This Year’s Heavy Snow And Spring Runoff Are Both A Blessing And A Curse

Photo: Dillon Reservoir Snowmelt
The Dillon Reservoir begins to fill with water from the above-average snowpack in Colorado.

When Colorado has a bounty of snowpack, it always seems like good news at first.

Drought is officially over in the state, for the first time in 19 years. Farmers can maintain crops and livestock. Colorado could get through this wildfire season without seeing massive fires like last year’s.

And Denver Water is pleased as reservoirs rise. Snowpack in the Colorado River basin is 145 percent of normal, while the South Platte is at 124 percent. Those mountain areas serve Denver Water’s 1.4 million customers on the front range, as well as other communities like Aurora and Littleton.

But as the snow melts, it takes a fine-tuned approach to manage the flowing water that rushes down mountainsides and through tunnels, into reservoirs and over spillways and along creeks and rivers.

Some mountain communities are bracing for it to go badly. Hinsdale County in southwestern Colorado is stocking up on sandbags while trying to head off the flooding that can result from raging streams clogged up by the debris churned up by avalanches.

The Best Case Scenario

Denver Water manager Nathan Elder said so far things are going well.

“The cool temperatures have really slowed runoff down and it’s occurring in a more controlled way, to contrast if we had a really hot, sunny spring where it all melts really quick,” which can cause flooding, Elder said.

He checks lots of data every week — snow pack of course, but also projected temperatures that affect the rate of snow melt; windy weather, which alters how much snow evaporates; and soil moisture, to calculate how much snowmelt will get soaked up by the ground and never make it to reservoirs.

After noting all that, Elder decides how much room to maintain in reservoirs including the one in Dillon so it won’t overflow.

“We’re currently holding Dillon Reservoir steady at 25 feet-down (from full) to prepare for that snowpack runoff,” Elder said.

In a year like this, water managers hope to bank a lot in reservoirs as a cushion against future drought. For that reason, Elder says Denver Water still encourages customers to conserve.

“If we conserve now, we can keep our reservoirs fuller going into next year and have better water supply conditions,” Elder said.

The Worst Case Scenario

Hinsdale County is bracing for the worst.

People in the remote county, which sits east of Telluride in the Rio Grande and San Juan national forests, have seen more avalanches this winter than anyone can remember. Twelve slides were big enough to get names. The slides left massive debris fields, dotted with whole trees and large boulders, said Michael Davis, the public information officer for the Hotchkiss Fire District. Davis is helping coordinate the emergency planning in Hinsdale County.

Hinsdale is considered the most remote and roadless county in the lower 48 states. While most of those avalanches don’t directly affect residents, the trees and boulders pulled along in the slides do cause problems. All that debris jams up old earthen dams in the mountains designed to manage the flow of the Henson Creek. Now, officials are worried the dams could break.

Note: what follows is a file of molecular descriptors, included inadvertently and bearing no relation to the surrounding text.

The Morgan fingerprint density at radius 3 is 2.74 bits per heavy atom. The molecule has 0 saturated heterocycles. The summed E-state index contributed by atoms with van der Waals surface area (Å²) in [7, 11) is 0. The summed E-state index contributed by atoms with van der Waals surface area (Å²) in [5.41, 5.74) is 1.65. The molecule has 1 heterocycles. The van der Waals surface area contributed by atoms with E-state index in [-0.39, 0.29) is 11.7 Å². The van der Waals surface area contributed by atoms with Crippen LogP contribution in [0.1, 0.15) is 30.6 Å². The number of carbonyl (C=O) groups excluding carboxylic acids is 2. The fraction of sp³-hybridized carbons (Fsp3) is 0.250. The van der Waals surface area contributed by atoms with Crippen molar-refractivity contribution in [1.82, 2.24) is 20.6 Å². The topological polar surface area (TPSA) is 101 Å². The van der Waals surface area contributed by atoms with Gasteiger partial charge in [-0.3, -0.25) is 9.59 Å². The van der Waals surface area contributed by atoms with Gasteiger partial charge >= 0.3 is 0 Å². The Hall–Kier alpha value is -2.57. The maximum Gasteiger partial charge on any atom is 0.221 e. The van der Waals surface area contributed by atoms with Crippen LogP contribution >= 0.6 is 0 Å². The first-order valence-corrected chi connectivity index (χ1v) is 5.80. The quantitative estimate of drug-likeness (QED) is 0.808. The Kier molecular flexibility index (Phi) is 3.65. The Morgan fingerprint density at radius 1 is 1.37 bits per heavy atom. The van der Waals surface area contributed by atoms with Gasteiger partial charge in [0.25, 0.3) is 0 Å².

“If that should happen, then we would end up with a large volume of water shooting down the Henson creek, carrying massive amounts of debris into Lake City,’ Davis said.

Experts from federal, state and county agencies are working to avert such a flood, but it isn’t easy. The remoteness of the county means there are few roads to deliver equipment into the areas where they need to clear debris.

Officials are blocking a couple of county roads that would normally open up Memorial Day weekend because they don’t want the public in canyons that could be swept by flooding.

Because officials are so closely monitoring on the creek, if the worst does happen, Davis said they’ll be able to give residents plenty of advance warning to get out,.

The county has also called for volunteers to fill sandbags.

“The response has been phenomenal,” Davis said. “We've had people from all over the state calling and going to the website to sign up. We had a group of folks in here yesterday from Oklahoma that came in and filled a a thousand some odd sandbags.”

Davis said widespread word of the problem has put the tiny tourist community in a bind.

“This is a tourist-driven economy. The people have one chance to make money all year, and that’s through tourism in the summer. We’re doing everything we can to encourage people to continue to come to Lake City,” Davis said. “It’s really a tough situation. We’ve got a serious problem here, but we’re working hard to eliminate it, we’re trying hard not to panic people.”

Officials expect to stay on edge until the thaw is over, which they expect some time in late June. Whether it floods or not this spring, they’ll have to continue to clear out the unprecedented amount of debris from all those avalanches to avoid the same problem setting up next year.

CPR's Michael Elizabeth Sakas, Natalia Navarro and Kelley Griffin contributed to this story.